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Finding lawn care distasteful in almost all its forms, I spend most of my time plotting ways to get out of tasks like cleaning gutters — one such method would be the LeafGuard system.  This gutter cover lets water in but keeps most leaves and debris out.

The cover extends over the gutter but keeps a slot open for water to drain into.  It keeps crap out of the gutter and lets it blow harmlessly onto the ground, while keeping the rest of the system clear to do its job of funneling water away from the house.

We can see a few perks — like I don’t have to clean the gutters anymore — but we’re aware that this system might not work for everyone. Folks up north in particular might be at a disadvantage if ice built up on top of the cover.

What do you think?  Is this the answer to the weekend lawn-care blues, or an expensive way to cause you more hassle down the road?  Let us know in comments.

LeafGuard Gutter System [LeafGuard]


20 Responses to Hot or Not? LeafGuard Gutter System

  1. BC says:

    When adjusting roof claims I used to see Gutter Helmet all the time in WI. (www.gutterhelmet.com) – the homeowners always loved it and never complained about ice problems.

  2. BarelyFitz says:

    I’ve had Gutter Helmet for about ten years now… couldn’t live without it. But I’m in Atlanta, so I couldn’t tell you about snow and ice.

  3. I priced Gutter Helmut and it was $14 a foot. That’s in addition to $7 a foot for gutter if you’re replacing that too. It also comes in sections rather then fabricated from a continuous roll on site.

    These systems are ridiculously priced. Wait another 5-10 years until they go off patent and anybody can make them. Them you’ll be able to pick something like it up at the Big Box for 3 to 4 bucks a foot or less.

    I bought some rolls of plastic gutter for like $1 for 50 feet. It keeps out the leaves pretty well. I only need to clean a few places that the squirrels get underneath to stash their nuts and acorns.

    Not so hot as long as they’re so expensive.

  4. jc says:

    I’ve had Leaf Guard brand gutters for just at a year now. I did a fair amount of research before I purchased these. Whatever I was going with, I was getting new gutters, so there was a built-in cost (as opposed to the systems that will install over an existing gutter installation).

    One of the things I like about the LG system is they really clean up the look of the house. The before and after look is very different, with the LG being very sleek, and none of that boxiness that conventional gutters have.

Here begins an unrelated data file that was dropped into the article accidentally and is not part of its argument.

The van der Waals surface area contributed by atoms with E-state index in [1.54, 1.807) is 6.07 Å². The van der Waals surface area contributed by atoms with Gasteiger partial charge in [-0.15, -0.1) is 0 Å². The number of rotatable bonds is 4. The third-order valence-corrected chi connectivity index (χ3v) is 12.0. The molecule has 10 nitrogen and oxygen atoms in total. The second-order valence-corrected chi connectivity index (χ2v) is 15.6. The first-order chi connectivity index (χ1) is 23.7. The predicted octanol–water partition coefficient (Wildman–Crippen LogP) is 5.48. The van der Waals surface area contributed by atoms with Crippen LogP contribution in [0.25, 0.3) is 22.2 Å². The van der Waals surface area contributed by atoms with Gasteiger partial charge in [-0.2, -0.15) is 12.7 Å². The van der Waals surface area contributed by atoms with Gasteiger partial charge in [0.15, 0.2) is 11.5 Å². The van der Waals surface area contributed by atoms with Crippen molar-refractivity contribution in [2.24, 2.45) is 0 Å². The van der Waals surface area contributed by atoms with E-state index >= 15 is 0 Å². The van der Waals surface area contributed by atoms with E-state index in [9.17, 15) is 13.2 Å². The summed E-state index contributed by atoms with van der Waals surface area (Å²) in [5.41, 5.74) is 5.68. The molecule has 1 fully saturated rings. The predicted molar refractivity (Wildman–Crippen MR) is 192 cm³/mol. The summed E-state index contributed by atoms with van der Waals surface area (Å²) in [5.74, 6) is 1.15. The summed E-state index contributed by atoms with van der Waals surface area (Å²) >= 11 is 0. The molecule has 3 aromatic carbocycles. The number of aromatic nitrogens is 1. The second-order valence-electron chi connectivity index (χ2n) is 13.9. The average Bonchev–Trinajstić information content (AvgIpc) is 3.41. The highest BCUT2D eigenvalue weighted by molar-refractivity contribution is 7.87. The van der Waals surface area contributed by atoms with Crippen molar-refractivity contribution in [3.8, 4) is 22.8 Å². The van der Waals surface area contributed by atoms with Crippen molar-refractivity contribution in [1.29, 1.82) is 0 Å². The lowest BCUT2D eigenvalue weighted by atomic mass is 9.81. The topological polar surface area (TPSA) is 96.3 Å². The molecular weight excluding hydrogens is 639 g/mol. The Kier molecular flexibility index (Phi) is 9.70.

When I first had them installed, one of my front gutters was overflowing like crazy. I found that one of the plastic mounting brackets that hadn’t been used was blocking a downspout. Once I cleared that, I’ve had zero problems with them.

    They were expensive, about $2800, and that was an “off season” price. I was at home when it was done, and the workers were very polite, efficient, and didn’t leave a single trace of garbage. In fact, I had a floodlight fixture with two conventional bulbs, and no ladder high enough to reach them. I asked them to replace the two bulbs with some fluorescents I had, and they asked if they could do any others since they had ladders in place.

    I’d have no hesitation about using them again. While on the expensive side, the look and performance of the gutters (once I removed that bracket) have been flawless.

    I will note that I live in Georgia, so we don’t normally get the ice build-ups like y’all on the other side of the Mason-Dixon (*grin*).

  5. Zathrus says:

    I put LeafGuard on my previous home and it worked well, with tons of overhead pine trees, sweetgum, oaks, and various other trees. At the time I bought it I was sick of perpetually cleaning the gutters and the downspouts had completely clogged (and were that way when I bought the house). Never had a problem with them, and the insurance company replaced some sections when a 70′ pine tree tried to use the roof as a trampoline.

    My current house needs some gutter work too, but I won’t be buying LeafGuard or any other similar product this time around — there simply aren’t enough trees over the top of the house to make it worthwhile (and, in particular, no pine trees with needles to get stuck in the el-cheapo perforated metal guards).